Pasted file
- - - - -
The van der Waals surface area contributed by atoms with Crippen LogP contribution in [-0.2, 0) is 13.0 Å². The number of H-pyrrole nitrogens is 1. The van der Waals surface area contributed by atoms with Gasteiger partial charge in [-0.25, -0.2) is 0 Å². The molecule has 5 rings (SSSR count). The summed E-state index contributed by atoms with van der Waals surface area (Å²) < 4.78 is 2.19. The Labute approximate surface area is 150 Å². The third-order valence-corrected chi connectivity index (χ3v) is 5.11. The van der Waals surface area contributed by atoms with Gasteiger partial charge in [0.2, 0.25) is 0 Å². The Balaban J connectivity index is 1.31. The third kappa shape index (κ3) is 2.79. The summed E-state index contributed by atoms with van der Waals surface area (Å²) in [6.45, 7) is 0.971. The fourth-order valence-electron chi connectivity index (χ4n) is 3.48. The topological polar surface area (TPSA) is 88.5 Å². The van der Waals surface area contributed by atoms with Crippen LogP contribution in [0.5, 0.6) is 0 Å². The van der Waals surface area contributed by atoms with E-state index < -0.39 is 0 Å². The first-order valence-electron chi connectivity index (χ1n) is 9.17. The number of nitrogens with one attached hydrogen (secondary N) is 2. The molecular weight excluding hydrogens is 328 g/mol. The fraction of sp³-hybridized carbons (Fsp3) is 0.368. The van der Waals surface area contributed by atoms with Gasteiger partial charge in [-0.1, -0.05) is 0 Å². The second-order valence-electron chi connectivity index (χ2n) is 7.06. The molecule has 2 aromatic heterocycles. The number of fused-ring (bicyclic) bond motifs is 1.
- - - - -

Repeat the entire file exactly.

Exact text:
The van der Waals surface area contributed by atoms with Crippen LogP contribution in [-0.2, 0) is 13.0 Å². The number of H-pyrrole nitrogens is 1. The van der Waals surface area contributed by atoms with Gasteiger partial charge in [-0.25, -0.2) is 0 Å². The molecule has 5 rings (SSSR count). The summed E-state index contributed by atoms with van der Waals surface area (Å²) < 4.78 is 2.19. The Labute approximate surface area is 150 Å². The third-order valence-corrected chi connectivity index (χ3v) is 5.11. The van der Waals surface area contributed by atoms with Gasteiger partial charge in [0.2, 0.25) is 0 Å². The Balaban J connectivity index is 1.31. The third kappa shape index (κ3) is 2.79. The summed E-state index contributed by atoms with van der Waals surface area (Å²) in [6.45, 7) is 0.971. The fourth-order valence-electron chi connectivity index (χ4n) is 3.48. The topological polar surface area (TPSA) is 88.5 Å². The van der Waals surface area contributed by atoms with Crippen LogP contribution in [0.5, 0.6) is 0 Å². The van der Waals surface area contributed by atoms with E-state index < -0.39 is 0 Å². The first-order valence-electron chi connectivity index (χ1n) is 9.17. The number of nitrogens with one attached hydrogen (secondary N) is 2. The molecular weight excluding hydrogens is 328 g/mol. The fraction of sp³-hybridized carbons (Fsp3) is 0.368. The van der Waals surface area contributed by atoms with Gasteiger partial charge in [-0.1, -0.05) is 0 Å². The second-order valence-electron chi connectivity index (χ2n) is 7.06. The molecule has 2 aromatic heterocycles. The number of fused-ring (bicyclic) bond motifs is 1.